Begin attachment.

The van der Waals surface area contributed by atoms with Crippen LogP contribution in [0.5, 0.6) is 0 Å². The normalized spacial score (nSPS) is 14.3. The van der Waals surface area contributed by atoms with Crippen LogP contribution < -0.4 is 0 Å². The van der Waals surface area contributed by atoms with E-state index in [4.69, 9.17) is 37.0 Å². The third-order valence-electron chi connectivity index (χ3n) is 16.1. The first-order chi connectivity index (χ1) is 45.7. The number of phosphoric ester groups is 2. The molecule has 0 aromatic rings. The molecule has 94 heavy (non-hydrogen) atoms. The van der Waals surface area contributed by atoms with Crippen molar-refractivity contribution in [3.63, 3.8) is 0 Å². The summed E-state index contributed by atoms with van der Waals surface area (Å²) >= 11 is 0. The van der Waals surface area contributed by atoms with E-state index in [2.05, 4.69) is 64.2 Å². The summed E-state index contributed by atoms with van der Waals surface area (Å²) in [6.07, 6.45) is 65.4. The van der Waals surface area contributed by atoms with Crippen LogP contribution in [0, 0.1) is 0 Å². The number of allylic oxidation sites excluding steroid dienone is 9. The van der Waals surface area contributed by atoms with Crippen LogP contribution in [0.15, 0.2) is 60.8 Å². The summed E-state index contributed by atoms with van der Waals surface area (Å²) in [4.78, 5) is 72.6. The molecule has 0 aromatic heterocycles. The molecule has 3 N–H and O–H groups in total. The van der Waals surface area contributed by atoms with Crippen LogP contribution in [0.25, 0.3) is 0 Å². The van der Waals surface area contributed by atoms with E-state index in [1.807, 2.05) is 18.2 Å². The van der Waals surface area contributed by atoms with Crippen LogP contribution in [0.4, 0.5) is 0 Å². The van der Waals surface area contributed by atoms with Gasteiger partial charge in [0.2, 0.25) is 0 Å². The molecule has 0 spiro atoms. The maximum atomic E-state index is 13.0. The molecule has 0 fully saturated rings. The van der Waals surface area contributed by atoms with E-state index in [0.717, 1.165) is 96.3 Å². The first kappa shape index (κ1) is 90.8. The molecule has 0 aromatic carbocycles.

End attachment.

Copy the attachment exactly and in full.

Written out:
The van der Waals surface area contributed by atoms with Crippen LogP contribution in [0.5, 0.6) is 0 Å². The normalized spacial score (nSPS) is 14.3. The van der Waals surface area contributed by atoms with Crippen LogP contribution < -0.4 is 0 Å². The van der Waals surface area contributed by atoms with E-state index in [4.69, 9.17) is 37.0 Å². The third-order valence-electron chi connectivity index (χ3n) is 16.1. The first-order chi connectivity index (χ1) is 45.7. The number of phosphoric ester groups is 2. The molecule has 0 aromatic rings. The molecule has 94 heavy (non-hydrogen) atoms. The van der Waals surface area contributed by atoms with Crippen molar-refractivity contribution in [3.63, 3.8) is 0 Å². The summed E-state index contributed by atoms with van der Waals surface area (Å²) >= 11 is 0. The van der Waals surface area contributed by atoms with E-state index in [2.05, 4.69) is 64.2 Å². The summed E-state index contributed by atoms with van der Waals surface area (Å²) in [6.07, 6.45) is 65.4. The van der Waals surface area contributed by atoms with Crippen LogP contribution in [0, 0.1) is 0 Å². The number of allylic oxidation sites excluding steroid dienone is 9. The van der Waals surface area contributed by atoms with Crippen LogP contribution in [0.15, 0.2) is 60.8 Å². The summed E-state index contributed by atoms with van der Waals surface area (Å²) in [4.78, 5) is 72.6. The molecule has 0 aromatic heterocycles. The molecule has 3 N–H and O–H groups in total. The van der Waals surface area contributed by atoms with Crippen LogP contribution in [0.25, 0.3) is 0 Å². The van der Waals surface area contributed by atoms with E-state index in [1.807, 2.05) is 18.2 Å². The van der Waals surface area contributed by atoms with Crippen LogP contribution in [0.4, 0.5) is 0 Å². The van der Waals surface area contributed by atoms with Gasteiger partial charge in [0.2, 0.25) is 0 Å². The molecule has 0 spiro atoms. The maximum atomic E-state index is 13.0. The molecule has 0 fully saturated rings. The van der Waals surface area contributed by atoms with E-state index in [0.717, 1.165) is 96.3 Å². The first kappa shape index (κ1) is 90.8. The molecule has 0 aromatic carbocycles.